In preparation for a NMVFO unsupported (i.e. no gear hauled by horsemen and no cooks) backpacking project on the Capulin Trail #158 in the Pecos Wilderness, I scouted trail to see the condition. Arriving at Borrego Mesa Campground, I found a small no-fee campground with a few sites, with some picnic tables and fire rings and corrals, but strangely the double vault toilet was permanently closed, with the metal doors welded shut and blasted by gunshot.
The Rio Medio #155 Trailhead is a short distance away on an unmaintained rutted dirt road. The trail itself goes along the Rio Medio, and is well maintained and appears to be frequently hiked, with no recent forest fires to cause problems. The trail tends to stay upslope a few hundred feet, to avoid washouts and brushy conditions nearer the river. At about 6 miles, near the intersection with Capulin is the only wet-foot crossing, where a crossing log broke in two.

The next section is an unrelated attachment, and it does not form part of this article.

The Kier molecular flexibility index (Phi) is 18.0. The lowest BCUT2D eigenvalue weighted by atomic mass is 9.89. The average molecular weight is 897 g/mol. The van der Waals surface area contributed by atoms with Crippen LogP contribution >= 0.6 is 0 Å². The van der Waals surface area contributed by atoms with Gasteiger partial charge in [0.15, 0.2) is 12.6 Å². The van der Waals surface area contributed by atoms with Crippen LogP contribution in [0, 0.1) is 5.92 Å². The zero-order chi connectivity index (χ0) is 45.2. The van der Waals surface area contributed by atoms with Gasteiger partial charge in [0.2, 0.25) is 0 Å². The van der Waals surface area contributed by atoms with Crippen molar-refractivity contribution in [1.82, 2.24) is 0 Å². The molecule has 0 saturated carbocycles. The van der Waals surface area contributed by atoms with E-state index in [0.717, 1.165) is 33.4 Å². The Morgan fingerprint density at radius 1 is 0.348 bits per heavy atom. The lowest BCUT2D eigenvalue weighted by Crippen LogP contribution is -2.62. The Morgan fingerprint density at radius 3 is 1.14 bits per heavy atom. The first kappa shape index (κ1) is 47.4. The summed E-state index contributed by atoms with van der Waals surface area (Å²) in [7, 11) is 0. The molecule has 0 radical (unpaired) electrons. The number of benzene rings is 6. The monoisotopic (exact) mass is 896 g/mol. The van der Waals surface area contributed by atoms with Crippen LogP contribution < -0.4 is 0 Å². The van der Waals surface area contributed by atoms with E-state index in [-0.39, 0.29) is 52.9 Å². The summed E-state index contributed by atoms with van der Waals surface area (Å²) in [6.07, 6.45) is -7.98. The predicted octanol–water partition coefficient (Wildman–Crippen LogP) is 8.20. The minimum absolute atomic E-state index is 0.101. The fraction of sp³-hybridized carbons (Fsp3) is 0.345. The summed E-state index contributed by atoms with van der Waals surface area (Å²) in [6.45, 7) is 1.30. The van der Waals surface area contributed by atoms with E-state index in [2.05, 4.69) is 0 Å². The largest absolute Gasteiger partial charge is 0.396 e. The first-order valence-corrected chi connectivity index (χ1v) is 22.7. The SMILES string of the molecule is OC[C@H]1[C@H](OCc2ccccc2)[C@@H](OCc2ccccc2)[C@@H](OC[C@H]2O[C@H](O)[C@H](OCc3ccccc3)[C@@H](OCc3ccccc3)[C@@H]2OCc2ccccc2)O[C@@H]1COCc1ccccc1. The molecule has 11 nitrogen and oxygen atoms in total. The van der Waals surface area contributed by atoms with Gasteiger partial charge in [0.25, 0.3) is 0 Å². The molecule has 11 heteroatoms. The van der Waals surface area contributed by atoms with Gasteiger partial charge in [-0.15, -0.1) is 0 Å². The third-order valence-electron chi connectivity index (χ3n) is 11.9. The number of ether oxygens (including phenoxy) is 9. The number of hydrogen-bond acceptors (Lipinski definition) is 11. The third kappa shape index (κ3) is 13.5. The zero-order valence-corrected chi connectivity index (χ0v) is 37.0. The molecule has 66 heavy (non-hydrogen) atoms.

Capulin Trail itself seems impassable with a large number of blowdowns in a recovering 2013 Jaroso Burn area along a narrow creek canyon.
I counted 50 blowdowns in a 0.25 mile section, and the tread is now unused and nearly invisible. The logs are mixed conifer, sometimes up to 1.5 or 2.0 feet in diameter.
Near the intersection of Rio Medio and Capulin is a small flat area suitable for backpacking camp, although it is not far enough away from trails and streams as one would like.
Capulin Trail is marked with survey tape for about 0.35 miles, and I could not find any tread or trail markings beyond that point. The number of stacked blowdowns were difficult to scramble over, and I could not go further than 0.4 miles before needing to start my return hike, far short of the 2.6 miles I hoped to scout to the intersection with Sierra Mosca Trail #156.
Capulin Trail, with Sierra Mosca and the Rio Molina Trail that will have a project later in the summer, gives the possibility of loop opportunities, if Capulin can be saved before it disappears entirely. I need to do more research this week.